Larry Summers: U.S. Default Would Be 'Lehman On Steroids' (VIDEO)
If the U.S. defaults, it will be much worse than the financial crisis that nearly three years ago brought the economy to the brink of collapse. At least that's how President Obama's former economic advisor Larry Summers put it on CNBC's Wednesday morning edition of Squawk on the Street.
In May, the U.S. hit the official debt limit, but Treasury Secretary Tim Geithner extended the country's ability to borrow into August using "extraordinary measures." Still, with August fast approaching and no deal in place, Summers, a former Treasury Secretary, says not raising the limit will be disastrous.
"It's gonna be Lehman on steroids," Summers said in the interview. "It's gonna be financial Armageddon, and I'm not sure that we're gonna have the capacity to put the financial system back together."
Not that this is the first time Summers has compared the possibility of default to the 2008 bankruptcy of the investment bank Lehman Brothers, one of the largest in history and the symbolic tipping point of the financial crisis.
Previously, on Fareed Zakaria's CNN program GPS, Summers discussed the Lehman Brother-debt ceiling comparison in more detail, saying not raising the debt ceiling would be nearly unthinkable. "A panic begins on money market funds and many parts of the financial system and a cascade that makes Lehman Brothers seem like a very small event unfolds," he then said.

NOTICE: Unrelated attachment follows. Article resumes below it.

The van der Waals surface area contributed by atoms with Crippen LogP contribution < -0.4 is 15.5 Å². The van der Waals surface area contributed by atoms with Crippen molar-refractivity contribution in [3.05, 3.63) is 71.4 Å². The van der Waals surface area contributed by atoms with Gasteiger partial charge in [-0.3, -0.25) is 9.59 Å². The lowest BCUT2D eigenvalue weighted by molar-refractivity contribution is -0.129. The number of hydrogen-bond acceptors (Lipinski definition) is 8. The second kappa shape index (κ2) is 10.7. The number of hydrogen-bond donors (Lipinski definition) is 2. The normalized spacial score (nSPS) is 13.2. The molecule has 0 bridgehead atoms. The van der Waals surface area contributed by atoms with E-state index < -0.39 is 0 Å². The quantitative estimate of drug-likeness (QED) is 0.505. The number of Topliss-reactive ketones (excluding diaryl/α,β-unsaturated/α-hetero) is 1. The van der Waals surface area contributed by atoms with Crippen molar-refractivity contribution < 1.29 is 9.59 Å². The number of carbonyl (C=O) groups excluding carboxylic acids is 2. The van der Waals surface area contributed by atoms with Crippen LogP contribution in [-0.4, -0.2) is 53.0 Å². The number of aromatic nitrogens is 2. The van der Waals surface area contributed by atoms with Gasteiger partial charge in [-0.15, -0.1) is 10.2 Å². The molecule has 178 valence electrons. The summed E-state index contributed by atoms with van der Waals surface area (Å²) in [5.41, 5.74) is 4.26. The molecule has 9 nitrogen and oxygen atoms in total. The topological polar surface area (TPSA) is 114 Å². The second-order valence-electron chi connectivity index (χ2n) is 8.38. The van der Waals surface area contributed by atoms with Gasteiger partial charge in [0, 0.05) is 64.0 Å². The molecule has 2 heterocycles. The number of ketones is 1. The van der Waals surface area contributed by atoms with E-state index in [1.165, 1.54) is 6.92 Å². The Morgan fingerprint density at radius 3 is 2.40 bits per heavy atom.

The disaster that would unfold would have clear and recognizable culprits. “It would be a totally self-inflicted cataclysm," Summers also told Zakaria.
Summers is not the only market expert to express such dour sentiments.
In a July interview with CNBC, Berkshire Hathaway CEO Warren Buffett compared those Congressional Republicans preventing the government from raising the debt ceiling to hostage takers. The Republican controlled Congress, Buffett stated, is "trying to use the incentive now that we're going to blow your brains out, America, in terms of your debt worthiness over time."
Watch Summer's full CNBC interview here: